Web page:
Ann Miller had to perform her biggest numbers in a back brace. In an interview with Robert Osborne, she revealed that she had been thrown down the stairs by her then husband. She was also pregnant at the time and was in a lot of pain.
Gene Kelly was originally scheduled to play Don, but he broke his ankle when he stamped his foot in anger after losing a volleyball game. It was at his suggestion that he be replaced by Fred Astaire. Cyd Charisse was up for the role of Nadine, but a torn ligament in either one or both of her knees forced her to drop out. She was replaced by Ann Miller. Although she had been a star for years, Judy Garland had never met Astaire before, and was afraid to speak to him until they were properly introduced.
Jules Munshin's film debut. He plays the comic waiter who gives very entertaining descriptions of the menu items. The next year, he would play one of the three sailors on leave in New York City in On the Town (1949) with Gene Kelly and Frank Sinatra.
Ann Miller danced with pinched nerves in her back. She was also taller than Fred Astaire, so she had to wear flats in her scenes with him. This can be seen towards the end of the movie. When she finishes the number "The Girl I Love" she goes behind the curtain wearing red high heels; when she comes back out in front of the audience to entice Astaire to dance with her to their old song "It Only Happens When I Dance With You", she's wearing red flats.
In the title song, the term "rotogravure" does not refer to the photographic process. In the days that this movie took place, newspapers would have a special insert - on holidays and Sundays - of photographs of local people and events. This special insert was called the Rotogravure.
The title song contains the line "the photographers will snap us, and you'll find that you're in the rotogravure." Rotogravure was the method that newspapers used to print photos, meaning the photo would end up in the newspapers.
Sidney Sheldon revealed this in an interview decades after the film came out: On the first day of filming, before the first scene, Sidney Sheldon was telling Judy Garland a story. Though it was time to shoot, Judy pressed him to continue on, ignoring the calls. When Sidney jokingly asked if she wanted to do the scene, Judy said no because the first scene was a kissing scene with Fred Astaire and she had never met him before, though it was assumed that they had since Astaire and Garland were both already big stars at the time. Sidney introduced Judy to Fred, and they all went on to filming the movie.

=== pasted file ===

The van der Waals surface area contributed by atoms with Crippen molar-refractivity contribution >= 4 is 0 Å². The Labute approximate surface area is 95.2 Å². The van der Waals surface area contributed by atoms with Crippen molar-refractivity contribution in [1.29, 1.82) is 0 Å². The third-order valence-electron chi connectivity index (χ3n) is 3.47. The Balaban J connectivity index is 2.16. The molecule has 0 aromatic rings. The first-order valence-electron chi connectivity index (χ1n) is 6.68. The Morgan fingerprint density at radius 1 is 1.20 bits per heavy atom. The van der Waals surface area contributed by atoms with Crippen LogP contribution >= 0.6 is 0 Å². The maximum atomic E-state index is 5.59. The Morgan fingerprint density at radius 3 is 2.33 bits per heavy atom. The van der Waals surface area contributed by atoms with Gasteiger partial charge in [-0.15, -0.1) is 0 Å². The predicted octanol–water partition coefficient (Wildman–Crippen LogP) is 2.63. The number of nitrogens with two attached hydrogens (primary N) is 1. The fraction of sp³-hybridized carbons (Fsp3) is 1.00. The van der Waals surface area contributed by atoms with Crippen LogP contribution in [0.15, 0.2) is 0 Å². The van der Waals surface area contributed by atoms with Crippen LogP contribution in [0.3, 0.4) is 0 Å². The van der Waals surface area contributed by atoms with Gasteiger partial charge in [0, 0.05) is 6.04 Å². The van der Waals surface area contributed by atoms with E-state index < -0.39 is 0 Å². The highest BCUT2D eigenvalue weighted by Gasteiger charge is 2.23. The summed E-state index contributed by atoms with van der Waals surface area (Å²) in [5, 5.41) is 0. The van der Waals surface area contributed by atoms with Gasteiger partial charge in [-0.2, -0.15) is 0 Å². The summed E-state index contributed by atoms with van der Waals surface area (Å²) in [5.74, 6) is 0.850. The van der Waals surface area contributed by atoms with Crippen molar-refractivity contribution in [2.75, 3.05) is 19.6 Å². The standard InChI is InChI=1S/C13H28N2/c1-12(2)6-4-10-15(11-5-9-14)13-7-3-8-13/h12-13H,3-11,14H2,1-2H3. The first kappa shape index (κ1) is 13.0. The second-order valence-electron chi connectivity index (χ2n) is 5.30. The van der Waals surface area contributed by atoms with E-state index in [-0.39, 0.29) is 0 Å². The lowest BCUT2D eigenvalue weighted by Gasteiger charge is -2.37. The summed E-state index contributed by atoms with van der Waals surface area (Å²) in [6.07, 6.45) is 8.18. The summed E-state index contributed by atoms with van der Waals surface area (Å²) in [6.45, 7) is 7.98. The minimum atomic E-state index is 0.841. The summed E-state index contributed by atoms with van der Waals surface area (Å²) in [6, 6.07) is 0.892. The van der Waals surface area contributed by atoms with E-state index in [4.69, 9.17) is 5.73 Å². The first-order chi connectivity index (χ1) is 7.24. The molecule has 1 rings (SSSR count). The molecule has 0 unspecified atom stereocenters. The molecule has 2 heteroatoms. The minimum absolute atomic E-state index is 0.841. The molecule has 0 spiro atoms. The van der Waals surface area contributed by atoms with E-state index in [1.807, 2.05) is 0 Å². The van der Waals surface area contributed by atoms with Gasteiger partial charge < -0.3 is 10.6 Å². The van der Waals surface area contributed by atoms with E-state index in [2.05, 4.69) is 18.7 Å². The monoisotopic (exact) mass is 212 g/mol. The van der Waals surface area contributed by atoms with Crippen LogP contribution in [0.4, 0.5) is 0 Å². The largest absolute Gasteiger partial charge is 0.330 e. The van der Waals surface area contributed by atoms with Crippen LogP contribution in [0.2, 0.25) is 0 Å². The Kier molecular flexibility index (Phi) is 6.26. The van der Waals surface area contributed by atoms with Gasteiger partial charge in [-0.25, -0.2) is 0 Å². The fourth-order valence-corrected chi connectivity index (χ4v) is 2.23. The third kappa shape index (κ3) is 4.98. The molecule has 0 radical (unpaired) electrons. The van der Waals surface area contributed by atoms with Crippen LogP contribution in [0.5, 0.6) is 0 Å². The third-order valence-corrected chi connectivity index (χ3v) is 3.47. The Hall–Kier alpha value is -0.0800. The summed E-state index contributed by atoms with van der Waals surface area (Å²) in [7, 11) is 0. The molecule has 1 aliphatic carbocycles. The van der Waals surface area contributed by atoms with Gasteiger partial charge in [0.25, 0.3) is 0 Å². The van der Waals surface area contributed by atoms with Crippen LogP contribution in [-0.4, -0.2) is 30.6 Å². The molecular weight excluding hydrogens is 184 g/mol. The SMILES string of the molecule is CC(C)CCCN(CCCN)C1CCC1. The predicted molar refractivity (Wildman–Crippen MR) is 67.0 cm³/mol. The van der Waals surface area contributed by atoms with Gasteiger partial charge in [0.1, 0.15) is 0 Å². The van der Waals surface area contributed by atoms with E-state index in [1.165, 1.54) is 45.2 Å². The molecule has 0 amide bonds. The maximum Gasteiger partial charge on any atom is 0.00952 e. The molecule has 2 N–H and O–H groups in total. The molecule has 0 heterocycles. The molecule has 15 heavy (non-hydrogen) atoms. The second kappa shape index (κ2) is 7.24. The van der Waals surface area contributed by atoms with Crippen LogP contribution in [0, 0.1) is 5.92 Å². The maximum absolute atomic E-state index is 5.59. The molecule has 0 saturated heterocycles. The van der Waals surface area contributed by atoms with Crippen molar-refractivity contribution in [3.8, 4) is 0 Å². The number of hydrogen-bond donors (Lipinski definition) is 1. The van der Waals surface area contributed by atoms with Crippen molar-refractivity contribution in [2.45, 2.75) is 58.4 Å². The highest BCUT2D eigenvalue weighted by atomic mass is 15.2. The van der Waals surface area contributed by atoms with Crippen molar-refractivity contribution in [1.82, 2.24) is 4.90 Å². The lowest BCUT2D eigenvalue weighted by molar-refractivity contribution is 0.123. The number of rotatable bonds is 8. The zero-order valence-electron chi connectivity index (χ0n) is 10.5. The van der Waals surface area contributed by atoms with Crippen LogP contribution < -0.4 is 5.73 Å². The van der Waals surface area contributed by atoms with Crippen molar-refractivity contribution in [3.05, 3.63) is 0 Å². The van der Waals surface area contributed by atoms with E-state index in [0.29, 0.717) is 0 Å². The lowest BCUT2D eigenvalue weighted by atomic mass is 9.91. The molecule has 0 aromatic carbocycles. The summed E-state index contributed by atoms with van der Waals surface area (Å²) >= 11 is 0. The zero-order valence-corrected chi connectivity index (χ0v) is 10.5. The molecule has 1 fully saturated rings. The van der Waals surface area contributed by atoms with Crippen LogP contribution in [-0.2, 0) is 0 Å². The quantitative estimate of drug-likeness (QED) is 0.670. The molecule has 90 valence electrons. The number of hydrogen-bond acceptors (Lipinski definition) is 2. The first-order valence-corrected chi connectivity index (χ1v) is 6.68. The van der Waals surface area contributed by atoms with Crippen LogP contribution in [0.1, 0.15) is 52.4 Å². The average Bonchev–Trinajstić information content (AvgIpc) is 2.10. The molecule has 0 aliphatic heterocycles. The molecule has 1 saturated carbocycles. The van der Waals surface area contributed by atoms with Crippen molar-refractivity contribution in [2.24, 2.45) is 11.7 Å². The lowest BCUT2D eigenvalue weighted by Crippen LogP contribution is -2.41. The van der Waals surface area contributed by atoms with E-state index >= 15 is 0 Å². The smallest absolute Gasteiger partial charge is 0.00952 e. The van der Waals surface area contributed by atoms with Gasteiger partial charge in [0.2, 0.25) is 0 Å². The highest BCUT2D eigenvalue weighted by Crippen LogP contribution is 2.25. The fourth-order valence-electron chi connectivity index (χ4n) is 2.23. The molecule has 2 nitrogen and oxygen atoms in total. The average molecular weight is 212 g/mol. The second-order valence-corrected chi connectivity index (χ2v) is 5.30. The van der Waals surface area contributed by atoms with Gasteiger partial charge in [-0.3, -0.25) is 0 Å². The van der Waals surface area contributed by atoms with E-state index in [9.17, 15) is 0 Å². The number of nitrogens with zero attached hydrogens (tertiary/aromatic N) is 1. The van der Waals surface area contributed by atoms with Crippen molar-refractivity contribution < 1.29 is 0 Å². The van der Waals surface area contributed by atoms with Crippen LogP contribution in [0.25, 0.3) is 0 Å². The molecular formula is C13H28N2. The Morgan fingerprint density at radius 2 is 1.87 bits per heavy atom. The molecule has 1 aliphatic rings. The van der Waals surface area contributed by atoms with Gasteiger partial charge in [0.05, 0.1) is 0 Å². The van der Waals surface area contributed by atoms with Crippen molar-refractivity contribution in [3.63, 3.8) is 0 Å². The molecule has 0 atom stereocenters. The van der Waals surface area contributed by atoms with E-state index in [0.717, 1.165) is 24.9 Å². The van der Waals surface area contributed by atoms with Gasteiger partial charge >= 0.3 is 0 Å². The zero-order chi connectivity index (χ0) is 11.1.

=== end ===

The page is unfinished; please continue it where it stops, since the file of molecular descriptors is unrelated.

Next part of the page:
This picture, which began its run nationally on July 8, 1948, was the second-biggest moneymaking film of the year, directly after the Crosby-Hope-Lamour Road to Rio (1947), which was launched nationally on Christmas Day of 1947. The critical and financial success of the Garland-Astaire pairing chiefly "made up" for the mixed reviews and poor box office (except in a few large cities) of Judy Garland's prior musical, The Pirate (1948), which had opened nationally on June 11, only a month before her frolic with Mr. Astaire was seen by moviegoers.
The film deleted a musical number, "Mr. Monotony," in which Judy Garland wears the same costume she would immortalize two years later in Summer Stock (1950) in the number "Get Happy"; the costume was a man's tuxedo coat and hat. For years, there were rumors that "Get Happy" was cut from another film and inserted into Summer Stock (1950). It is believed that this song being removed from "Easter Parade" is the origin of that rumor. An abbreviated version of the "Mr. Monotony" number was included in That's Entertainment! III (1994), and the complete number is included as an extra on the Warner Home Video Easter Parade (1948) DVD.
The song "Easter Parade" that the movie was based upon was first sung in Irving Berlin's 1933 Broadway revue "As Thousands Cheer" by Marilyn Miller and Clifton Webb and was inspired by the annual event in New York City where people stroll down Fifth Avenue displaying their new hats (some very outrageous) and their Easter finery. The song also appeared in the Irving Berlin movie Holiday Inn (1942).